First Lady Michelle Obama is the only first lady in history to have two Ivy League degrees, but first and foremost she is a mother of two girls, Malia and Sasha. As the First Lady, she did not take this responsibility lightly and she championed many programs and initiatives that have impacted one of her passions: children. There are 6 ways Michelle Obama contributed to childhood nutrition, among others which all link together to show the work she’s done.
Michelle Obama grew up in Chicago before moving on to Princeton University, where she studied sociology and African American studies. She then went to Harvard Law School for postgraduate studies. She always enjoyed working with people and serving the community, and did a lot of important work for young people in Chicago.
The role of first lady has changed drastically over the course of time. Now, in addition to supporting a president’s policies as a figurehead, it’s important to find initiatives to push through policies by promoting bills that support them.
She began her term as first lady in 2009, where she immediately went to work initiating conversations about childhood nutrition and physical activity. She faced some ridiculous criticism for being “too involved” in politics, but I think that it made logical sense for her to spend her time championing programs she believed in. She didn’t get two degrees from Ivy Leagues to sit and do nothing while her husband was in office.
On January 6, she delivered her last White House speech as the First Lady at an event honoring the 2017 School Counselor of the Year. She began this event in 2015 as part of her “Reach Higher” program and it highlights high school counselors who have done incredible work and shown great leadership. This reflects how much she’s done for education and nutrition in schools. She truly cares about the work she’s done, which is a significant reason for why I find her to be such an inspiring woman.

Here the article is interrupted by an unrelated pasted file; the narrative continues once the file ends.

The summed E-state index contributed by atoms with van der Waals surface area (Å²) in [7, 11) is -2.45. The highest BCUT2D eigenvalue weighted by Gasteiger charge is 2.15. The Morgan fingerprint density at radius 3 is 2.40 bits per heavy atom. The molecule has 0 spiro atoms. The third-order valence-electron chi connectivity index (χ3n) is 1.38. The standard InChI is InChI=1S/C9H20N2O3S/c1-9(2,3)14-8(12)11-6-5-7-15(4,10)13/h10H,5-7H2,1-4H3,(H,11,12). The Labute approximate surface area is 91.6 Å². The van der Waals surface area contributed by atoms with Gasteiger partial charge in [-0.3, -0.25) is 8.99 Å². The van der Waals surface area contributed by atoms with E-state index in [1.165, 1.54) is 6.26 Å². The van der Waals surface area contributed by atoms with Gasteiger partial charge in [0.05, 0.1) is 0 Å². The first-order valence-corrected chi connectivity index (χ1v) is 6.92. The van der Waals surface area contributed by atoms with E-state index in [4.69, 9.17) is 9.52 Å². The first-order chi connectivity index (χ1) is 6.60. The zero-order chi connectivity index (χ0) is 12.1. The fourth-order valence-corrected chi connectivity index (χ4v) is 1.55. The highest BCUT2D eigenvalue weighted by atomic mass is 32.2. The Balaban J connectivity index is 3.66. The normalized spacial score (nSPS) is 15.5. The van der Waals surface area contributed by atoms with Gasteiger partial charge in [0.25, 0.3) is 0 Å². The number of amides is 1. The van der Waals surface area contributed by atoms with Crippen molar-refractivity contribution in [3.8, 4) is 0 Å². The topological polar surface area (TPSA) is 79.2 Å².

Though Obama focused heavily on education and veterans, she made her largest impact in childhood nutrition. Her love for service shined throughout her time in the White House, and there are a few ways in which she created a legacy for herself.
If you want to compare how Michelle Obama has championed better nutrition and more access to nutrition to other countries, take a look at 11 Countries with the Highest Rates of Malnutrition. It’s a stark comparison to how the U.S. has tried to take control of the hunger issue through policies such as ones Obama worked to push through.
So, let’s take a look at the 6 ways Michelle Obama contributed to childhood nutrition.
6. Honorary chair of the Partnership for a Healthier America
Partnership for a Healthier America is a nonprofit dedicated to helping the private sector make healthy options easier. This program makes the private sector an active part of the solution. As an honorary chair for this organization, Michelle Obama helped promote over 225 corporate commitments and partnerships.